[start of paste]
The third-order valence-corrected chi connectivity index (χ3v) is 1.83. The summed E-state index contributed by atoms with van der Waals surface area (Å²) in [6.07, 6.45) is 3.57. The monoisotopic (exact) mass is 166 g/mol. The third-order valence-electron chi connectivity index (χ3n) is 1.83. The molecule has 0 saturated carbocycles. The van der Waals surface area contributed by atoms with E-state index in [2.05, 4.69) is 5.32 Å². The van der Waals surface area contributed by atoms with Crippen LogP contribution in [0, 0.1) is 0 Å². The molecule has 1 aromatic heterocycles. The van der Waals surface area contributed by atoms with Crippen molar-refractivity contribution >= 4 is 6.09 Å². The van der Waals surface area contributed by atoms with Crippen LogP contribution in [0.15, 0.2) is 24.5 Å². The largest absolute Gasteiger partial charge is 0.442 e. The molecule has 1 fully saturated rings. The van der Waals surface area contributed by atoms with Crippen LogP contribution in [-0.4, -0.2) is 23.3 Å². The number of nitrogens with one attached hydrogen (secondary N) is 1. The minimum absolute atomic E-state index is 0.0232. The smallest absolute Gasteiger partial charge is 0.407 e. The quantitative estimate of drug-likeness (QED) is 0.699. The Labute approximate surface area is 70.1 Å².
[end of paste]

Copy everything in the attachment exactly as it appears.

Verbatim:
The third-order valence-corrected chi connectivity index (χ3v) is 1.83. The summed E-state index contributed by atoms with van der Waals surface area (Å²) in [6.07, 6.45) is 3.57. The monoisotopic (exact) mass is 166 g/mol. The third-order valence-electron chi connectivity index (χ3n) is 1.83. The molecule has 0 saturated carbocycles. The van der Waals surface area contributed by atoms with E-state index in [2.05, 4.69) is 5.32 Å². The van der Waals surface area contributed by atoms with Crippen LogP contribution in [0, 0.1) is 0 Å². The molecule has 1 aromatic heterocycles. The van der Waals surface area contributed by atoms with Crippen molar-refractivity contribution >= 4 is 6.09 Å². The van der Waals surface area contributed by atoms with Crippen LogP contribution in [0.15, 0.2) is 24.5 Å². The largest absolute Gasteiger partial charge is 0.442 e. The molecule has 1 fully saturated rings. The van der Waals surface area contributed by atoms with Crippen LogP contribution in [-0.4, -0.2) is 23.3 Å². The number of nitrogens with one attached hydrogen (secondary N) is 1. The minimum absolute atomic E-state index is 0.0232. The smallest absolute Gasteiger partial charge is 0.407 e. The quantitative estimate of drug-likeness (QED) is 0.699. The Labute approximate surface area is 70.1 Å².